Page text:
PortandTerminal.com, April 23, 2019
President Donald Trump’s administration announced Monday that buyers of Iranian oil must stop purchases by May 1 or face sanctions. The announcement decision drew an immediate angry threat from Iran to close the Strait of Hormuz, the world’s busiest oil transit choke point.
US Secretary of State Mike Pompeo said Monday that countries continuing to buy crude oil from Iran beyond the May deadline would have to face the consequences.
We’ve made clear if you don’t abide by this there will be sanctionsMike Pompeo, United States Secretary of State
Tensions have been on the rise between Tehran and Washington since last year when the President withdrew from a 2015 nuclear deal between Iran and six major powers and reimposed sanctions on the country.
In recent years, there have been periodic confrontations between the IRGC (Islamic Revolutionary Guard Corps) and U.S. military in the Gulf.
The Strait of Hormuz, at the mouth of the Persian Gulf, is viewed as the most important oil chokepoint in the world, with Saudi Arabia, Iraq, Iran, Kuwait and the UAE all dependent on it move to crude and refined products on to the world market, primarily to Asian buyers.
Reaction from Iran
Iran is cornered economically and is fighting back with angry threats of their own in reaction to the American announcement made on Monday.
Iran’s parliament passed a bill on Tuesday requiring the government to take firm steps to respond to “terrorist actions” by U.S. forces, state TV reported.
The new chief commander of the IRGC Hossein Salami has warned in the past that Iran could use its cruise and ballistic missiles and drones, mines, speedboats, and missile launchers in the Gulf area to confront the United States.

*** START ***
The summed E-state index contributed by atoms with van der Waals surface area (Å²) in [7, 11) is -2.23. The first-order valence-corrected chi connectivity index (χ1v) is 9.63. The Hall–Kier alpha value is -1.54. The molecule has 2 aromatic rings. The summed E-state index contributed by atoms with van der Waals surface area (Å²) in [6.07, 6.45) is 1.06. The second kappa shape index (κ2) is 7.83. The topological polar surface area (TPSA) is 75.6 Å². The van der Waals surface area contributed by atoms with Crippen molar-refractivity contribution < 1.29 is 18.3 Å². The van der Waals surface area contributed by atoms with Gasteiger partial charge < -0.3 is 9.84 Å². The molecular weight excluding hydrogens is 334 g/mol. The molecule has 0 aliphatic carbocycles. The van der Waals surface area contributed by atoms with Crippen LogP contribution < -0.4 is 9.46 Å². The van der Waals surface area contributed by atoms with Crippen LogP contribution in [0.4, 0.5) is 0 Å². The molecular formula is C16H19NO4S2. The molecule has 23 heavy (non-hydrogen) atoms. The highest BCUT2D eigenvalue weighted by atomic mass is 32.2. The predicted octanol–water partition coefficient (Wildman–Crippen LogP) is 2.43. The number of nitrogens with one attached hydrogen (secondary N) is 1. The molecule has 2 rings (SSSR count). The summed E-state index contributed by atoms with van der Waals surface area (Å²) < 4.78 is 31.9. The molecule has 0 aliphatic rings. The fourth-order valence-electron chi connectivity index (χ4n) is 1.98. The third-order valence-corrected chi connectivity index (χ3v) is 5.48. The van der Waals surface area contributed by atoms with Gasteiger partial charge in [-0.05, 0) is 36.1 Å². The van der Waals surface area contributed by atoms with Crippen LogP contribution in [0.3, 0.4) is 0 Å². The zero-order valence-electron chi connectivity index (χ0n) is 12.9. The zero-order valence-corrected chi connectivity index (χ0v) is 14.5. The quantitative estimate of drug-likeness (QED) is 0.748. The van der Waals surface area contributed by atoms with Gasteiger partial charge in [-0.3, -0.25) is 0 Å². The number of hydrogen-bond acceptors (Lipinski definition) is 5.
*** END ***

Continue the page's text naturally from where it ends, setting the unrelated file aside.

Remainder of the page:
Highly loyal to Iran’s Supreme Leader Ayatollah Ali Khamenei, the IRGC is a powerful force which controls much of the Iranian economy and wields political influence in the country’s faction-ridden clerical establishment.
What comes next?
Iran has frequently claimed it would be prepared to close the Strait of Hormuz in recent years prompting many to dismiss their latest threat as nothing more than rhetoric.
Iran’s Ministry of Foreign Affairs is not saying much to calm the situation at this point, publishing an angry treat directed at American Secretary of State Mike Pompeo and President Trump.
Iran is cornered. Economically it desperately needs the revenue it receives from its oil exports. A third of the country’s population has fallen below the official poverty line.
Iran’s economy only has gotten worse since President Donald Trump withdrew America from the nuclear deal, with the rial’s unofficial rate plummeting from 62,000 to one US dollar to as low as 150,000 rial to the dollar.
Growing numbers of protests by frustrated Iranian citizens and the attack by Arab separatists on a military parade in the country’s southwest which killed 25 people are evidence that the country’s population is growing desperate.
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